Barking is a common canine behavior that may be displayed for a number of reasons ranging from fear to excitement. Generally, barking is not a problem unless the dog does it at inappropriate times. In these cases, the behavior can generally be resolved by understanding where the barking is coming from.
Why Do Dogs Bark?
Primarily, barking is a form of communication for dogs. In the wild, dogs bark to relay location, ward off predators, celebrate events or sound alerts. Historically, barking has served important survival purposes and, understandably, it is difficult for some dogs to give it up. Some dog breeds, such as Huskies and Beagles, are known for being vocal and may bark more than other breeds.
Types of Barking
Barking is a lot like human speech: there are many different types of barks and each one gets used in a specific setting.
Barking to Sound the Alarm: Most dogs will bark when a strange car pulls up in the driveway or when someone knocks on the door. This is known as alarm barking. These dogs are barking to alert their canine and human companions of suspicious activity and will generally stop barking once they see that there is no threat. Dogs may also exhibit alarm-barking behavior when they are afraid or feeling threatened.
Barking to Defend Territory: One of the primary reasons dogs bark is to defend their territory from encroaching humans or animals. Dogs that are barking for this reason will often bark from a backyard at people walking along the sidewalk and may bark from the car as you drive down the road.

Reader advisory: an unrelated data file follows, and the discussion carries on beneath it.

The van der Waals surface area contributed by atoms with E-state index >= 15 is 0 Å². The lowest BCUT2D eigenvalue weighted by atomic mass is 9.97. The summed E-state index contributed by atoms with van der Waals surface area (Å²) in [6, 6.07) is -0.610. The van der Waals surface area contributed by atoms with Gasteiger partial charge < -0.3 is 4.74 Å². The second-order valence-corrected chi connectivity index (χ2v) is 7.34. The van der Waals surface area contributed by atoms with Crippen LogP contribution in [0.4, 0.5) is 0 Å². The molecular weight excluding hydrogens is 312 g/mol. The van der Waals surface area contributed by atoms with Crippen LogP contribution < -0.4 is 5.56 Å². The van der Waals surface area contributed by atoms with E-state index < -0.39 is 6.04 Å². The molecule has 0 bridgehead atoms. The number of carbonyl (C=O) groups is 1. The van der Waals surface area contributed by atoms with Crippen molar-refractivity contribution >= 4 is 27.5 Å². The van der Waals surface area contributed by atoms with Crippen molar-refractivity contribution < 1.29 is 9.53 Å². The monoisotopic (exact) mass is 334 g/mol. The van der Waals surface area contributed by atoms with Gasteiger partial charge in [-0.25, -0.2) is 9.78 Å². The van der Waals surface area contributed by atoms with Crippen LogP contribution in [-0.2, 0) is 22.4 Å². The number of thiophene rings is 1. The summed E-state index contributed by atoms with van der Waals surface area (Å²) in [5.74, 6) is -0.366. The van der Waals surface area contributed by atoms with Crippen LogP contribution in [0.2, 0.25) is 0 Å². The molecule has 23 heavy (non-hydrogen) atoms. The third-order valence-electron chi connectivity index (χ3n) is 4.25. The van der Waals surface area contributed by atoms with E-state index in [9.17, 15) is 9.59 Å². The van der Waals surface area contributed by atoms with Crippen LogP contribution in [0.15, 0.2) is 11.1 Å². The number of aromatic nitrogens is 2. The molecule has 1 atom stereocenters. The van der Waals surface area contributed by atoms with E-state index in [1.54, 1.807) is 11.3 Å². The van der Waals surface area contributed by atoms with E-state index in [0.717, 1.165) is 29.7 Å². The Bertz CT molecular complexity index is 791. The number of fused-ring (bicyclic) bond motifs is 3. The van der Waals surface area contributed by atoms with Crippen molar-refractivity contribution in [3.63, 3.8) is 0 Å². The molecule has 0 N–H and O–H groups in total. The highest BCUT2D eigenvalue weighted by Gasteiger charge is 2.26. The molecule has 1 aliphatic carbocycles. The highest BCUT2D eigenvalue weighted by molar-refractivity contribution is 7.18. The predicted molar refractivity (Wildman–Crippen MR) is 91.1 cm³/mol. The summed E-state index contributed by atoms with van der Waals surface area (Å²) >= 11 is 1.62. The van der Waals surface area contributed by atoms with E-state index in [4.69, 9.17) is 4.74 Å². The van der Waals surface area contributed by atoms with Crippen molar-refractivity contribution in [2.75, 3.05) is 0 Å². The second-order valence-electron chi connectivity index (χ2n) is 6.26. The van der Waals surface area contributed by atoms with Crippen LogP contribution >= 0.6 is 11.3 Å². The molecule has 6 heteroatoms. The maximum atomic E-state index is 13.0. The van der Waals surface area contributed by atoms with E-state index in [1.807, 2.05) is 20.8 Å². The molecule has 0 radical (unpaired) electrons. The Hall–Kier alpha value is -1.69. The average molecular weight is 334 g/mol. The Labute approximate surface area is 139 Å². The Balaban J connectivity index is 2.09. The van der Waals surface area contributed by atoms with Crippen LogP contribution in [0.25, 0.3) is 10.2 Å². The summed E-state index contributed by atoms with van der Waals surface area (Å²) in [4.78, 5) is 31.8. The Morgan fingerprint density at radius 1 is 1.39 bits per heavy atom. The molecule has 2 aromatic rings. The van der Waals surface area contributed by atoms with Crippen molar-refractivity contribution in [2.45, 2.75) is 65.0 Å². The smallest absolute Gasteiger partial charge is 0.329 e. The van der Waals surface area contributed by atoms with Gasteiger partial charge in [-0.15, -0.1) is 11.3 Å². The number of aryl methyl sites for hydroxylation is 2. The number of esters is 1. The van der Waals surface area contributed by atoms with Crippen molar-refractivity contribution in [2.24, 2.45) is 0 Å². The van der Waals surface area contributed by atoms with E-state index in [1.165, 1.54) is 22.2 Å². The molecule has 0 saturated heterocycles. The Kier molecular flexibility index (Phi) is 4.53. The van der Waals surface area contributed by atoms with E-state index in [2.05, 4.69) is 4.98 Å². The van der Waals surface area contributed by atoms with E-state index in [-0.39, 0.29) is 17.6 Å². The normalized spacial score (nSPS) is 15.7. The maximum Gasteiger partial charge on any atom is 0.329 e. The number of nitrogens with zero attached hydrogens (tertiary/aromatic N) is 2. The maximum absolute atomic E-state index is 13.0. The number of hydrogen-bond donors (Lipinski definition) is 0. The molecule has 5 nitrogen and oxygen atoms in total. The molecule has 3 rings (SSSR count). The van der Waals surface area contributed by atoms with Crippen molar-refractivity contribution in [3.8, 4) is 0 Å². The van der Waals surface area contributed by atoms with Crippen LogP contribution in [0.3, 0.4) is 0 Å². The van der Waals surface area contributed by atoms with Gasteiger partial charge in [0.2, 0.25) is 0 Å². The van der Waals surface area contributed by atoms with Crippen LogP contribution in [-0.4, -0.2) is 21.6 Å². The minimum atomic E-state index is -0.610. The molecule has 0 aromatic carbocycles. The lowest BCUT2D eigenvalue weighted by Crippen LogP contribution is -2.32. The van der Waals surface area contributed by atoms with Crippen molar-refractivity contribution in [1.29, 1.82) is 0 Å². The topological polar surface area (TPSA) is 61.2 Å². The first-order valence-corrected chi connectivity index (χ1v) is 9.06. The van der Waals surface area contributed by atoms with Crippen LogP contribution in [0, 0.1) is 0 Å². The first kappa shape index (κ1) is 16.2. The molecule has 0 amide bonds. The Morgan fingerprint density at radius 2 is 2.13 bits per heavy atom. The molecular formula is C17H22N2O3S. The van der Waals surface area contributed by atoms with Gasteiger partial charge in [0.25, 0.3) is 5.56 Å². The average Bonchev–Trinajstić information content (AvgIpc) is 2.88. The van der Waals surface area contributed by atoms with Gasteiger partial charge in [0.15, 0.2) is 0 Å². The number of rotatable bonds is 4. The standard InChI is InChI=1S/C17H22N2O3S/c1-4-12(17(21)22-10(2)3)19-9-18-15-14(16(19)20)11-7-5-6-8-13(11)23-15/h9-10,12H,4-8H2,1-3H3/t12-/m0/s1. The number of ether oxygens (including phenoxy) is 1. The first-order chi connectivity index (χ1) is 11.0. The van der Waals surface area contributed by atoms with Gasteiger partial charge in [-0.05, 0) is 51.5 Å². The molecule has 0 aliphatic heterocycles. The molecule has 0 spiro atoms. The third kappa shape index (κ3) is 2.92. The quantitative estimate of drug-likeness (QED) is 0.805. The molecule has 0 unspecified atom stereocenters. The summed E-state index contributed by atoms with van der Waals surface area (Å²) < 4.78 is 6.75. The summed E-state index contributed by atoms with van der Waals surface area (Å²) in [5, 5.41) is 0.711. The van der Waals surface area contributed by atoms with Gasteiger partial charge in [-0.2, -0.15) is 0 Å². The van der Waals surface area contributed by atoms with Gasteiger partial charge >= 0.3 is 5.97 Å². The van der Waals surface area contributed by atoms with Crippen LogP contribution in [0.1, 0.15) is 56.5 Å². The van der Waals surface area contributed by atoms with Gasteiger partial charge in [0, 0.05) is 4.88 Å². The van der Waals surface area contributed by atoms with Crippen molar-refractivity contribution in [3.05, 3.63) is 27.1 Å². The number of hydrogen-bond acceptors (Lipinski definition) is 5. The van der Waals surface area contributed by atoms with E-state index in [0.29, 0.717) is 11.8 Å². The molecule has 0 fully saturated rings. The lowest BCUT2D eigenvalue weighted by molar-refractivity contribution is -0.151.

Barking in Greeting/Excitement: Dogs that are barking in greeting often exhibit much looser body language and a more relaxed expression than dogs barking to defend territory.
Barking as Compulsive Behavior: When dogs begin barking compulsively, it can quickly become a problem. Compulsive barking is the result of boredom, anxiety or stress and is often seen in dogs that spend a great deal of time alone.
How to Stop Barking
If your dog has recently started barking, take her to a vet for a health check. In rare situations, pain or illness can cause barking. If the dog gets a clean bill of health, pay attention to the root of the barking. Does it happen when a strange dog passes by? Does it happen when a car pulls into the driveway? Does it happen when you come home in the evenings? Pinpointing the cause of the barking will better allow you to treat it. Since there are so many different types of barking, treatment for your dog’s individual barking style will depend heavily on the stimulus that produces it. See a veterinarian or certified pet behaviorist for help pinpointing the root of your dog’s barking and developing a plan to resolve it. Most dogs that bark compulsively can learn to curb the habit, which makes for a happier, stress-free home for dogs and humans alike.
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